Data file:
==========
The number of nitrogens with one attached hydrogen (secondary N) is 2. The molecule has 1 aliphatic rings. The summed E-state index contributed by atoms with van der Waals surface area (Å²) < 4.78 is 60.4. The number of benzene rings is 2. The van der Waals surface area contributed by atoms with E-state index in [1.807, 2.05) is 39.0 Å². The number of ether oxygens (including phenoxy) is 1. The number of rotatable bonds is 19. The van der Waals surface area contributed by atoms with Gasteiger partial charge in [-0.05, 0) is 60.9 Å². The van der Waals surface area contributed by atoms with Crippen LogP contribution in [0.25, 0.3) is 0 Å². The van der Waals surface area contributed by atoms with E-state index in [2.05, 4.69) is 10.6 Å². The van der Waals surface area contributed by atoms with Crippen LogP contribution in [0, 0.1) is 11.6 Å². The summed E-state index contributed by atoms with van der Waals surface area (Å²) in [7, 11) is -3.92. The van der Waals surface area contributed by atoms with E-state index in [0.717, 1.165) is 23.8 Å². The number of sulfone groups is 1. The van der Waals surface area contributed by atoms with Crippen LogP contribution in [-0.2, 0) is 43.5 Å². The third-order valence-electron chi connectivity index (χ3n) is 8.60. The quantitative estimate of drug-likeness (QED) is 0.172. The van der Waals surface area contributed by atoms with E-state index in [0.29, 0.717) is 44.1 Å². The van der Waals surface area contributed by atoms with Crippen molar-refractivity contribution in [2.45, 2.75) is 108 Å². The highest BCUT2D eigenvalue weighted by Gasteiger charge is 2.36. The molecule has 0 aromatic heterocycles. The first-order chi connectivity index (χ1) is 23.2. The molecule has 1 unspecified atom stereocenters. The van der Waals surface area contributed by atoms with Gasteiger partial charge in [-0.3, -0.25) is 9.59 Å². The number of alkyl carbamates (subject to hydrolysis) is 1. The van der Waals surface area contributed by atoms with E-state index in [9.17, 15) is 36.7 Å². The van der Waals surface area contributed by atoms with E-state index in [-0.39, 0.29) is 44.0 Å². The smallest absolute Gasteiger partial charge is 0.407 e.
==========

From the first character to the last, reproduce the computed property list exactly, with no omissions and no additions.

The number of nitrogens with one attached hydrogen (secondary N) is 2. The molecule has 1 aliphatic rings. The summed E-state index contributed by atoms with van der Waals surface area (Å²) < 4.78 is 60.4. The number of benzene rings is 2. The van der Waals surface area contributed by atoms with E-state index in [1.807, 2.05) is 39.0 Å². The number of ether oxygens (including phenoxy) is 1. The number of rotatable bonds is 19. The van der Waals surface area contributed by atoms with Gasteiger partial charge in [-0.05, 0) is 60.9 Å². The van der Waals surface area contributed by atoms with Crippen LogP contribution in [0.25, 0.3) is 0 Å². The van der Waals surface area contributed by atoms with E-state index in [2.05, 4.69) is 10.6 Å². The van der Waals surface area contributed by atoms with Crippen LogP contribution in [0, 0.1) is 11.6 Å². The summed E-state index contributed by atoms with van der Waals surface area (Å²) in [7, 11) is -3.92. The van der Waals surface area contributed by atoms with E-state index in [0.717, 1.165) is 23.8 Å². The number of sulfone groups is 1. The van der Waals surface area contributed by atoms with Crippen LogP contribution in [-0.2, 0) is 43.5 Å². The third-order valence-electron chi connectivity index (χ3n) is 8.60. The quantitative estimate of drug-likeness (QED) is 0.172. The van der Waals surface area contributed by atoms with E-state index in [0.29, 0.717) is 44.1 Å². The van der Waals surface area contributed by atoms with Crippen molar-refractivity contribution in [2.45, 2.75) is 108 Å². The highest BCUT2D eigenvalue weighted by Gasteiger charge is 2.36. The molecule has 0 aromatic heterocycles. The first-order chi connectivity index (χ1) is 23.2. The molecule has 1 unspecified atom stereocenters. The van der Waals surface area contributed by atoms with Gasteiger partial charge in [-0.3, -0.25) is 9.59 Å². The number of alkyl carbamates (subject to hydrolysis) is 1. The van der Waals surface area contributed by atoms with E-state index in [9.17, 15) is 36.7 Å². The van der Waals surface area contributed by atoms with E-state index in [-0.39, 0.29) is 44.0 Å². The smallest absolute Gasteiger partial charge is 0.407 e.